saw the light at sunset.
It was late July, and Richards was walking along the sand of Manhattan Beach as another perfect summer day in the South Bay was waning. A month earlier, Richards was stunned to learn he had been traded from the Flyers to the Kings. But, as Richards watched the sun melt into the Pacific, it dawned on him that he was also trading Philadelphia for Los Angeles and that might not be such a bad deal.
“You start thinking, ‘This is not a bad place to be, and not a bad place to restart a career,’” Richards said over the summer, after the shock of being dealt from the only NHL city he had ever known wore off. “I always loved coming to L.A. to play. There’s just a buzz in the arena, almost like it is in New York. I can’t wait to feel it from the other side.”
Richards sees Los Angeles as the perfect place to reboot his career. Kings President/General Manager Dean Lombardi sees Richards as the perfect player to give his team a bit of a kick-start. Could there be a more perfect pairing?
Lombardi, who saw the effect Richards can have on a team up close and personal during his time as a Flyers scout doesn’t think so.
“Bobby Clarke West,” Lombardi said, invoking the name of a former Flyer, arguably hockey’s greatest leading man ever.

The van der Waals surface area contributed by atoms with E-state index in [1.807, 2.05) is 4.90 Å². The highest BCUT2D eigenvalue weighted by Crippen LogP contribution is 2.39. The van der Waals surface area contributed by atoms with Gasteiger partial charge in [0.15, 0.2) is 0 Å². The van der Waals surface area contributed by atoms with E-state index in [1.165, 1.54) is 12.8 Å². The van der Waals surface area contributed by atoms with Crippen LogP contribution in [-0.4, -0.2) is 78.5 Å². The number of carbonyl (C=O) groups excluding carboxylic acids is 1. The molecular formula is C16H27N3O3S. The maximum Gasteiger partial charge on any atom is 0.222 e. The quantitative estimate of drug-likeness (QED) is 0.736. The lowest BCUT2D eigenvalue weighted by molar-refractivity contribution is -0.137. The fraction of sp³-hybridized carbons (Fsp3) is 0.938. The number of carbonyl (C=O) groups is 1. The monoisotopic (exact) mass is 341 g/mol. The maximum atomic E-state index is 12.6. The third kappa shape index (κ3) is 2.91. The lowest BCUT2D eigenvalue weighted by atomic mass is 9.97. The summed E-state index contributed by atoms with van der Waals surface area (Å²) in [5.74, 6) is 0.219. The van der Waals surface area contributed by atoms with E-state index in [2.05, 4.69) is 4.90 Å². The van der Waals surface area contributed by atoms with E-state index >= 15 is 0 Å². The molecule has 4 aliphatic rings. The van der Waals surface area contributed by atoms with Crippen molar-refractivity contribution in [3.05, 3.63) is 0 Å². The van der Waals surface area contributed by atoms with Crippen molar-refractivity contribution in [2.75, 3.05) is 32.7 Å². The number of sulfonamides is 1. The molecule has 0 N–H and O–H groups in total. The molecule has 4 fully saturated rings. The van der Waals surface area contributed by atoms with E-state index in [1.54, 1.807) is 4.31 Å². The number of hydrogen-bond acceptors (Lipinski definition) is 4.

Clarke used to torment the Kings. He helped the Flyers to an unbeaten streak against Los Angeles in the’70s and’80s that spanned 32 games and nearly 10 years. The Kings finally ended a decade of misery vs. Philly with a 5-4 win in Philly on February 13, 1983.
The Kings, of course, weren’t the only ones tortured by Clarke: He led the Flyers to back-to-back Stanley Cups, carried Team Canada to a win over Russia in the historic Summit Series of 1972, and helped the Flyers go an NHL-record 35 consecutive games without a loss in 1979-80.
There might never be another Bobby Clarke. But Lombardi believes Richards possesses some of the same DNA.
has always been a winner,” Lombardi said. “A winner in junior hockey, a winner in World Junior tournaments, a winner in the minor leagues. He’s got that certain ‘it.’”
Now the Kings have “it” too.
Despite playing all of his NHL career in the East, Richards knows all about the Kings. He joins a growing contingent of former Flyers in Southern California. Having established relationships with so many members of his new team figures to make for a smooth bridge.
“I think it’s going to be a lot easier because I know so many people here,” Richards said. “There is (assistant coach) John (Stevens), (head coach Terry Murray) Murph, Dean and (assistant general manager Ron Hextall) Hexy.”
Richards will also be reunited with Simon Gagne
, a former linemate in Philadelphia. The Kings signed Gagne, who spent last season with Tampa Bay, as a free agent in July.
“It makes things easier when you have a guy you have had success with,” Richards said. “I played three or four years with Simon, so it’s going to be nice to have him on the left side. I know him so well and he knows me.”
As for the Kings Richards didn’t know personally at the time of the trade, well, he knows all about them.